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Rheumatol Int. 1995;15(3):121-4.

The prevalence of soft tissue rheumatism. A who-ilar copcord study.

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Erasmus University, Rotterdam, The Netherlands.


The prevalence of various forms of soft tissue rheumatism, including painful low back syndrome (PLBS), painful restricted shoulder syndrome (PRSS), and epicondylitis without an underlying specific rheumatic disease, and the resultant loss of time from work were determined in a total population of 4,683 rural and 1,103 urban subjects aged 15 years and over in Central Java, Indonesia. In the rural study, 763 respondents with, and 355 respondents without complaints were examined. The urban survey evaluated 925 subjects. Prevalence rates in the rural and urban subjects were 20.0% and 25.8%, respectively, for PLBS, 14.5% and 16.2%, respectively, for PRSS, and 5.8% and 7.5%, respectively, for epicondylitis. Lost time from work in the rural and urban subjects was 9% and 2.2%, respectively, for PLBS, 5% and 1.1%, respectively for PRSS, and 2% and 1.3%, respectively for epicondylitis. The mean number of lost work days per year in the rural and urban subjects were 15.3 and 21.1, respectively, for PLBS, 8.1 and 15.2, respectively, for PRSS, and 3.9 and 2.3, respectively for epicondylitis. Thus, these forms of soft tissue rheumatism exerted significant effects on community life, apart from causing pain and discomfort. Work days lost directly means diminished income in populations lacking any form of unemployment benefits.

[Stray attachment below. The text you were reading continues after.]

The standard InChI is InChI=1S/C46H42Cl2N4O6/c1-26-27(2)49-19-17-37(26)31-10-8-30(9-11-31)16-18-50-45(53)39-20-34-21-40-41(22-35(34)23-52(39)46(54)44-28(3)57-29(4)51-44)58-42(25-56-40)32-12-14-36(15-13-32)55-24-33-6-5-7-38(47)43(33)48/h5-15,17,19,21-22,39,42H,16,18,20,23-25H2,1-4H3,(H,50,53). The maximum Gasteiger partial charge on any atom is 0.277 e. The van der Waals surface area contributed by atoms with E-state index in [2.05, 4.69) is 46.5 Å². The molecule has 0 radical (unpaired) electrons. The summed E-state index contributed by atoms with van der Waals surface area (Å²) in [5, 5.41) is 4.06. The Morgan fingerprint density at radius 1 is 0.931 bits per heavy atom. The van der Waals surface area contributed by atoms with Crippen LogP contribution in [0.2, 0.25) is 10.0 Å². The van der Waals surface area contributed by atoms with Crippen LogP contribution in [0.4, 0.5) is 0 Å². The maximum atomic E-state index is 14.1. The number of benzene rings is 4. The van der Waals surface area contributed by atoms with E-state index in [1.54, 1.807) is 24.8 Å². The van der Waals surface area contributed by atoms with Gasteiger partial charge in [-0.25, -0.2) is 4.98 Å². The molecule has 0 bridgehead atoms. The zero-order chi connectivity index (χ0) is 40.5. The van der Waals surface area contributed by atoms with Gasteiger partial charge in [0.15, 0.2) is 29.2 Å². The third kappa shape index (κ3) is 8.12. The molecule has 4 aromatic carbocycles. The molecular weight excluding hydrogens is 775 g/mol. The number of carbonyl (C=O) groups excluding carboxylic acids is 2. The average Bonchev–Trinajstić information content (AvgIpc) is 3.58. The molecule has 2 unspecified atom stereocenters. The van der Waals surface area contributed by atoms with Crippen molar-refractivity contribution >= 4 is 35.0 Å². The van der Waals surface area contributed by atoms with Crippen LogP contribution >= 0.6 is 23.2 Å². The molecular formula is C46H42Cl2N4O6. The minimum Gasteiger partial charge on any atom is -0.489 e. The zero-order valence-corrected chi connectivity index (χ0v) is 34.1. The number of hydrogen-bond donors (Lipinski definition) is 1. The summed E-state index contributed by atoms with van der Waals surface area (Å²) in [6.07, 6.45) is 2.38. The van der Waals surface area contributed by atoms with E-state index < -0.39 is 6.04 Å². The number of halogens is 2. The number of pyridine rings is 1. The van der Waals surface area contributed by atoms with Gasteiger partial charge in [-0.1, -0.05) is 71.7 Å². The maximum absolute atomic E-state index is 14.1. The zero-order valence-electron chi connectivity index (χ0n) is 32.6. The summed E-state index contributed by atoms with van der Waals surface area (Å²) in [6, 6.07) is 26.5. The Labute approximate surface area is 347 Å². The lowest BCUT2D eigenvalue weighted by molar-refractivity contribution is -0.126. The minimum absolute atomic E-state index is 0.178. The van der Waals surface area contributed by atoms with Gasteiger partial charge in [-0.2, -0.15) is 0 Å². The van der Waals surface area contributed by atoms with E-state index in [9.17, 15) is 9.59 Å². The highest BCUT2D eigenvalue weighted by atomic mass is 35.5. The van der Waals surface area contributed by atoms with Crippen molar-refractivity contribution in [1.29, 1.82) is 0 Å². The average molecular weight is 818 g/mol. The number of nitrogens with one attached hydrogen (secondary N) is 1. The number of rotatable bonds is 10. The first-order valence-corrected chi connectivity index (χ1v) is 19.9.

[Indexed for MEDLINE]

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